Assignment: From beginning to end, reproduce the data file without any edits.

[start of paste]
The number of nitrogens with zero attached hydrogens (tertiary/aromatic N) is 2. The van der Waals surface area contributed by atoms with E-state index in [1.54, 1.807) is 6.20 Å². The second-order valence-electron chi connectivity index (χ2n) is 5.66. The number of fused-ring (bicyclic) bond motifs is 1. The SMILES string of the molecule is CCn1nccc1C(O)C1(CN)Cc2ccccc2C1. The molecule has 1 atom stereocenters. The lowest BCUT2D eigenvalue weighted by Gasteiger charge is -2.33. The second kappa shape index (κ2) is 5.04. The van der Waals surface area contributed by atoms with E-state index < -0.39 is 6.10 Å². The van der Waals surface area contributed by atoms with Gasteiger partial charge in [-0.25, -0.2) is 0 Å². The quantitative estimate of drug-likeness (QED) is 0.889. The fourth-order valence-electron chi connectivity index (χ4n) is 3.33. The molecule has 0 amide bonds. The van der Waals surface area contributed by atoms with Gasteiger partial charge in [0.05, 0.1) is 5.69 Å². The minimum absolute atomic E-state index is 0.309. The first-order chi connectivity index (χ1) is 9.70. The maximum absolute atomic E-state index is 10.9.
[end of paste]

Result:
The number of nitrogens with zero attached hydrogens (tertiary/aromatic N) is 2. The van der Waals surface area contributed by atoms with E-state index in [1.54, 1.807) is 6.20 Å². The second-order valence-electron chi connectivity index (χ2n) is 5.66. The number of fused-ring (bicyclic) bond motifs is 1. The SMILES string of the molecule is CCn1nccc1C(O)C1(CN)Cc2ccccc2C1. The molecule has 1 atom stereocenters. The lowest BCUT2D eigenvalue weighted by Gasteiger charge is -2.33. The second kappa shape index (κ2) is 5.04. The van der Waals surface area contributed by atoms with E-state index < -0.39 is 6.10 Å². The van der Waals surface area contributed by atoms with Gasteiger partial charge in [-0.25, -0.2) is 0 Å². The quantitative estimate of drug-likeness (QED) is 0.889. The fourth-order valence-electron chi connectivity index (χ4n) is 3.33. The molecule has 0 amide bonds. The van der Waals surface area contributed by atoms with Gasteiger partial charge in [0.05, 0.1) is 5.69 Å². The minimum absolute atomic E-state index is 0.309. The first-order chi connectivity index (χ1) is 9.70. The maximum absolute atomic E-state index is 10.9.